This winter is beginning to seem long. Reduced activities due to covid, baby colds, fevers and whatever else she brings home from crèche, and especially cold days have made it so that we’ve been doing much less outdoors than what we’re used to and would like.

But today I heard birds sing.

And we have vegetables from the farm to cook with. So, we keep going and if there is nothing else to do but cook, we cook.

Now. I am aware that this is a terrible, terrible picture. But that’s OK. It’s just to put into writing for one of those ruts that come along frequently during long winters, and especially for those, because it is quite a warming meal and it’s not meant to go cold while pictures are taken.

I used the vegetables that we bought at the local farm and are, of course, mainly winter vegetables. But whatever the season, roasting all the vegetables is always a good idea.

Here is what I used: chioggia beets, carrots, parsnips, turnips and couve tronchuda (a portuguese variety of kale that we can also find here, thanks to the portuguese workers at the farm, I guess). I cut all the vegetables in small cubes, tossed them in a tray with olive oil, garlic, salt, pepper and paprika and roasted them in the oven until they were tender and nearly caramelized.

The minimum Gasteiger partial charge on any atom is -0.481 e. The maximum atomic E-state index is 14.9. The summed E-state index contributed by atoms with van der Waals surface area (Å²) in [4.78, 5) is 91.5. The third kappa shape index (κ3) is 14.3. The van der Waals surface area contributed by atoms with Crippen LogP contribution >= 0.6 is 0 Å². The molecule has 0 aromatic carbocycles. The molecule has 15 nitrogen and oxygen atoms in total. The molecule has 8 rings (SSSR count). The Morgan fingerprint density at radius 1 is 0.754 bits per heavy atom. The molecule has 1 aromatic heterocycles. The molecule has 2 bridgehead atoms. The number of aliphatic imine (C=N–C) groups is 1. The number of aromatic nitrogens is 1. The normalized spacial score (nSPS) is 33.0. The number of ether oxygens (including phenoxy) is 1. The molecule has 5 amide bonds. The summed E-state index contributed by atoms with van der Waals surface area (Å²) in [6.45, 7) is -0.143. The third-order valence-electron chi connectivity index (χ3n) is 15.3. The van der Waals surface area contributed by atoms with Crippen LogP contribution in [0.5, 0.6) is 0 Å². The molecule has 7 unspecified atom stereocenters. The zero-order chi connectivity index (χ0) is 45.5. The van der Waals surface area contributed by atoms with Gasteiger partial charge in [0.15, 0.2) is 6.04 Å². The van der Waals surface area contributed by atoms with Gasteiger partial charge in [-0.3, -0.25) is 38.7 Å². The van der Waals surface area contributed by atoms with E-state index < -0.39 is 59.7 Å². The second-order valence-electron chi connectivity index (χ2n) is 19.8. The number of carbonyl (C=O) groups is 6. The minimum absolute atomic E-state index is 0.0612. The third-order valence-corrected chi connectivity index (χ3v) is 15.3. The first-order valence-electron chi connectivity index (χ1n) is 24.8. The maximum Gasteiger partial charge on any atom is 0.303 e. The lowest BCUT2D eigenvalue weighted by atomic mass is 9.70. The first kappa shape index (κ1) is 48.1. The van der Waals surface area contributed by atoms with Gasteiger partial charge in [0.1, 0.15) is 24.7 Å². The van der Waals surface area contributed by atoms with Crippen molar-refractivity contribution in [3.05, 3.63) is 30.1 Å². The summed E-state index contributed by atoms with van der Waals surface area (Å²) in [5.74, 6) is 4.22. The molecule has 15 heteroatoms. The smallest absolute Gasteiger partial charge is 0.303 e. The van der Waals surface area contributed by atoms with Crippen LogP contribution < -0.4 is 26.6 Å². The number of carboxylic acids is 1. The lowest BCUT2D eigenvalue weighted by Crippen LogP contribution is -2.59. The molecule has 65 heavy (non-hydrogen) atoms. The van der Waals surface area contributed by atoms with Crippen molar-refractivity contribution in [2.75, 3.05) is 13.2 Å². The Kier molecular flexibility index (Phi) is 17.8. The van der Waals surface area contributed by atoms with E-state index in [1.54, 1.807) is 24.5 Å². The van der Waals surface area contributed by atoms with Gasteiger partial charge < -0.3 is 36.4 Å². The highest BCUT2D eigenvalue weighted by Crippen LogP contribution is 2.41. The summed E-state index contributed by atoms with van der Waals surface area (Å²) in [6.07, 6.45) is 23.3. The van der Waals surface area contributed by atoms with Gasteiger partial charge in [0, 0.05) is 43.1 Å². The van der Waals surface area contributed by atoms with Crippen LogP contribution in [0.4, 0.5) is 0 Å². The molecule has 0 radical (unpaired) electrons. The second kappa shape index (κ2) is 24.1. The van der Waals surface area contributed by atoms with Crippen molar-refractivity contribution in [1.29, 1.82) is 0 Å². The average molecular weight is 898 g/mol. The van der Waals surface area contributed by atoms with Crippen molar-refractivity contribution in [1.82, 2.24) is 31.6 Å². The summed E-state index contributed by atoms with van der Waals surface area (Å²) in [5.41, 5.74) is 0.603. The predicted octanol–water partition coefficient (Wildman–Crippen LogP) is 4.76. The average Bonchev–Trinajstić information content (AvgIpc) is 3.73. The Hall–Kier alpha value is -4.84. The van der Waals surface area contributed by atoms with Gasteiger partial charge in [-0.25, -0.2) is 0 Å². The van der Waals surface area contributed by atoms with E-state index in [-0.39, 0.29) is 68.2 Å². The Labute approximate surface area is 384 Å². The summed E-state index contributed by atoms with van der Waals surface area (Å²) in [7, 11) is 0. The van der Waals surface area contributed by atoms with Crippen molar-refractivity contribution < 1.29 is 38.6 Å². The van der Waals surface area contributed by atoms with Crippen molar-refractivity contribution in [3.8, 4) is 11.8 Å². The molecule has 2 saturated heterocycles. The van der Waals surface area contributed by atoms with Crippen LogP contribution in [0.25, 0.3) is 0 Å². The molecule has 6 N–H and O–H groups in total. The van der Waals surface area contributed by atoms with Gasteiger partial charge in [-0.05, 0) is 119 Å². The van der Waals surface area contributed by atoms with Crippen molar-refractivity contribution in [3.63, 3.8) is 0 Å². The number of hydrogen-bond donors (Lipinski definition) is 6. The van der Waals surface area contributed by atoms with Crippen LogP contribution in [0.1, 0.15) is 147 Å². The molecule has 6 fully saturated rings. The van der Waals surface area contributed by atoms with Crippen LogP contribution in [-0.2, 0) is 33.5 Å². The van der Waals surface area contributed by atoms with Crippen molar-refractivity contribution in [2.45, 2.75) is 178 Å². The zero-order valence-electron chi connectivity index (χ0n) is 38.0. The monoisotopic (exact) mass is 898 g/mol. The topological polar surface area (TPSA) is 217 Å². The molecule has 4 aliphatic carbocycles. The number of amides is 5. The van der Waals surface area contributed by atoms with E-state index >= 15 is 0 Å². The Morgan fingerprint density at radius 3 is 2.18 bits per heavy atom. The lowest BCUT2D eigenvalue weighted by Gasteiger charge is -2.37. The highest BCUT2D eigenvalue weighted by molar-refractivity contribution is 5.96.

Meanwhile, I cooked some lentils, which I then added to the roasted vegetables. I mixed in some goat cheese cubes.

This was enough for several meals: one with rice, one with pasta and one with a fried egg on top.

Quick lunch: Roasted cauliflower and pasta

I’ve been in a meal rut in the last few weeks. It is inversely proportional to my baking mojo, which has been riding high. As we now have less time to improvise, meal planning is becoming serious business at our house. But. When it’s time to plan the meals for the upcoming week and the shopping list for them, I go *blank*.

Then, sometimes Z. suggests something that I haven’t cooked for ages and have completely forgotten about. Or I find something lost and lonely in my fridge and end up building a meal around that. This was the case today.

To help my meal rut, I’ve decided to keep track of quick meals we whip up, some staples that I cook over and over and are winners at our house, and whatever I feel like I want to remember. Like that, some lunches that are improvised from lonely vegetables in my fridge might end up being on the planned list for the week.

For lunch today, I made some roasted cauliflower pasta. Easy peasy, approved by O.